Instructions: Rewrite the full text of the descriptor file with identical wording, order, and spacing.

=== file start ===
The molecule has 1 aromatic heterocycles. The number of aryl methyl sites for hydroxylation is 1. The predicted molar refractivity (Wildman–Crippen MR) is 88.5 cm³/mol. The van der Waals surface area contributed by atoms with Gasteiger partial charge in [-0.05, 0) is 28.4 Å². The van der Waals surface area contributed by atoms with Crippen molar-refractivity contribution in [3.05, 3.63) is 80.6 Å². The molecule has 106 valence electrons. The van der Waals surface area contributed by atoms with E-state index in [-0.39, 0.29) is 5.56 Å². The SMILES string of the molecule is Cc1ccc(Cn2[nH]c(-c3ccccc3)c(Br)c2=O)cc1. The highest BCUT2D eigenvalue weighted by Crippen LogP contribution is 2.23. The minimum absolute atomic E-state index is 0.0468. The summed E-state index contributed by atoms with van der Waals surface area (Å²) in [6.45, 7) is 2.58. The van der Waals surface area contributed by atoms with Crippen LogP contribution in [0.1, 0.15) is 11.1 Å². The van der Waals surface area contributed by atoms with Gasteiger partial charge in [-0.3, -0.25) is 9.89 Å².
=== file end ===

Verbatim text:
The molecule has 1 aromatic heterocycles. The number of aryl methyl sites for hydroxylation is 1. The predicted molar refractivity (Wildman–Crippen MR) is 88.5 cm³/mol. The van der Waals surface area contributed by atoms with Gasteiger partial charge in [-0.05, 0) is 28.4 Å². The van der Waals surface area contributed by atoms with Crippen molar-refractivity contribution in [3.05, 3.63) is 80.6 Å². The molecule has 106 valence electrons. The van der Waals surface area contributed by atoms with E-state index in [-0.39, 0.29) is 5.56 Å². The SMILES string of the molecule is Cc1ccc(Cn2[nH]c(-c3ccccc3)c(Br)c2=O)cc1. The highest BCUT2D eigenvalue weighted by Crippen LogP contribution is 2.23. The minimum absolute atomic E-state index is 0.0468. The summed E-state index contributed by atoms with van der Waals surface area (Å²) in [6.45, 7) is 2.58. The van der Waals surface area contributed by atoms with Crippen LogP contribution in [0.1, 0.15) is 11.1 Å². The van der Waals surface area contributed by atoms with Gasteiger partial charge in [-0.3, -0.25) is 9.89 Å².